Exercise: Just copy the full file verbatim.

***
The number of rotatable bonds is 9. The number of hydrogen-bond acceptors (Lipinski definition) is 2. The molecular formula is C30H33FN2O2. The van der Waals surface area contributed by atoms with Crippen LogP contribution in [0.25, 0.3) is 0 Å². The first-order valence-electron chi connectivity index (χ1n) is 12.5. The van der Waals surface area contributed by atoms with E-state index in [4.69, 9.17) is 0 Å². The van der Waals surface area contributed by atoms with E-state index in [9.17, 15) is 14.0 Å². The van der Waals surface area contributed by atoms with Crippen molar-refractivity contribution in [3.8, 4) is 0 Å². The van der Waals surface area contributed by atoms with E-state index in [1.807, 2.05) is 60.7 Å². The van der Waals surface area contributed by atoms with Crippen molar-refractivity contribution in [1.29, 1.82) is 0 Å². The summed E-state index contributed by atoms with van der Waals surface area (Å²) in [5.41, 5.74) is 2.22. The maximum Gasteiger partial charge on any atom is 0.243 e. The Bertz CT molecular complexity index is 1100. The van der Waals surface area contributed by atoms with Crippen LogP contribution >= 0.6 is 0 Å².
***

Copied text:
The number of rotatable bonds is 9. The number of hydrogen-bond acceptors (Lipinski definition) is 2. The molecular formula is C30H33FN2O2. The van der Waals surface area contributed by atoms with Crippen LogP contribution in [0.25, 0.3) is 0 Å². The first-order valence-electron chi connectivity index (χ1n) is 12.5. The van der Waals surface area contributed by atoms with E-state index in [4.69, 9.17) is 0 Å². The van der Waals surface area contributed by atoms with E-state index in [9.17, 15) is 14.0 Å². The van der Waals surface area contributed by atoms with Crippen molar-refractivity contribution in [3.8, 4) is 0 Å². The van der Waals surface area contributed by atoms with E-state index in [1.807, 2.05) is 60.7 Å². The van der Waals surface area contributed by atoms with Crippen molar-refractivity contribution in [1.29, 1.82) is 0 Å². The summed E-state index contributed by atoms with van der Waals surface area (Å²) in [5.41, 5.74) is 2.22. The maximum Gasteiger partial charge on any atom is 0.243 e. The Bertz CT molecular complexity index is 1100. The van der Waals surface area contributed by atoms with Crippen LogP contribution >= 0.6 is 0 Å².